The 12 members of the Moo Pa (Wild Boar) Academy Mae Sai football team entered the cave on June 23. Heavy rain saw water levels inside the cave rapidly rise resulting in them being trapped at a point known as ‘Pattaya Beach’.
Heavy rain envelopes cave region
Less than five hours after the rescue operation to save the 13 members of the Mae Sai football team commenced the fear that rescuers had been dreading arrived. Torrential rain.
Reports from the rescue site say heavy rain has inundated the mountain range housing the cave. Over the past week several major sources of water leading into Tham Luang Cave have been diverted, but authorities have stressed that it is impossible to block all water sources.
With rain enveloping the entire region how soon its effects on the on the current and clarity of water inside the cave are felt is not yet known. The possibility that the Moo Pa (Wild Boar) Academy Mae Sai football team might find themselves with 18 guests waiting for currents to ease this time tomorrow is not beyond the realms of possibility.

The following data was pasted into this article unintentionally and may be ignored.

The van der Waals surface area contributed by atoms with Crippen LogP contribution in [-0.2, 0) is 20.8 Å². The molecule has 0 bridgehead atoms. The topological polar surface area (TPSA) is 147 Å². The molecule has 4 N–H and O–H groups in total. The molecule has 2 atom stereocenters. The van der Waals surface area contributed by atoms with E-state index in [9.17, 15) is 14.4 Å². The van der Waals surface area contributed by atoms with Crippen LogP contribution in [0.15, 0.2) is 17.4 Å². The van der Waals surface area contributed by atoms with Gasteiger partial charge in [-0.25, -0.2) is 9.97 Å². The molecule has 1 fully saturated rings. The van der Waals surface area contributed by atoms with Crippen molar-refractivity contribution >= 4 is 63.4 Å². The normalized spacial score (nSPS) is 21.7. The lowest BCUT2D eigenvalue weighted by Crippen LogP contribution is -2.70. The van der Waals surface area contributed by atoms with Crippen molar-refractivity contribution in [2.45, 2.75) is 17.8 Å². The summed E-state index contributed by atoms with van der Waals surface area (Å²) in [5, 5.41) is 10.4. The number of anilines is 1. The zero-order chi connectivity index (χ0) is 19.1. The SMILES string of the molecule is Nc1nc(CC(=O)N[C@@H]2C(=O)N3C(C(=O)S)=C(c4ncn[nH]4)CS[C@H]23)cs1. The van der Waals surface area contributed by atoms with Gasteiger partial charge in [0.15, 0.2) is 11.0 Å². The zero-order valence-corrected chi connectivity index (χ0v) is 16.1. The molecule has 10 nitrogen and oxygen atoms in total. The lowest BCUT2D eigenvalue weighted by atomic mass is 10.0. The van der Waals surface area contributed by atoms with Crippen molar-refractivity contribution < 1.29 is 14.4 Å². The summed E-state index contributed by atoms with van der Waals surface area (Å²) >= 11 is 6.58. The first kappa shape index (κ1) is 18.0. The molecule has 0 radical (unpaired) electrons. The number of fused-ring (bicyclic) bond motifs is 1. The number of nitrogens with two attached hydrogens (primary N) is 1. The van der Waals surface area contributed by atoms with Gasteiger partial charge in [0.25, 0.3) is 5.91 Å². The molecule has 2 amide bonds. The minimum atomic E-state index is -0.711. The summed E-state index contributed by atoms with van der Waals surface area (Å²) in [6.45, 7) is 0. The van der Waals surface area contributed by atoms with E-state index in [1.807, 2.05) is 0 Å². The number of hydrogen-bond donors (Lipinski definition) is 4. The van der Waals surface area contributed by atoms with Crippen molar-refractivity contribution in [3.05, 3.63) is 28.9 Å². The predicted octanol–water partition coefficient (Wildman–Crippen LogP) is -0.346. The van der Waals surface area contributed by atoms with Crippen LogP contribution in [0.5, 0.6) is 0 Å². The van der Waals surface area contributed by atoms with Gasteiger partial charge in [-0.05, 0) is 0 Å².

This has been a developing news story. No further updates will be made. Live Streaming has now ceased.
Feature video Thai PBS
- Thai rescuers evacuate cave area, rescue bid for trapped boys seen imminent (Channel NewsAsia)
- First Video of Thailand Football Team Trapped in Flooded Cave Alive (HD video) *Updated (AEC News Today)
He has spent extensive periods of time working in Africa and throughout Southeast Asia, with stints in the Middle East, the USA, and England.
He has covered major world events including Operation Desert Shield/ Storm, the 1991 pillage in Zaire, the 1994 Rwanda genocide, the 1999 East Timor independence unrest, the 2004 Asian tsunami, and the 2009, 2010, and 2014 Bangkok political protests.
In 1995 he was a Walkley Award finalist, the highest awards in Australian journalism, for his coverage of the 1995 Zaire (now Democratic Republic of Congo) Ebola outbreak.
Prior to AEC News Today he was the deputy editor and Thailand and Greater Mekong Sub-region editor for The Establishment Post, predecessor of Asean Today.
In the mid-80s and early 90s he owned JLF Promotions, the largest above and below the line marketing and PR firm servicing the high-technology industry in Australia. It was sold in 1995.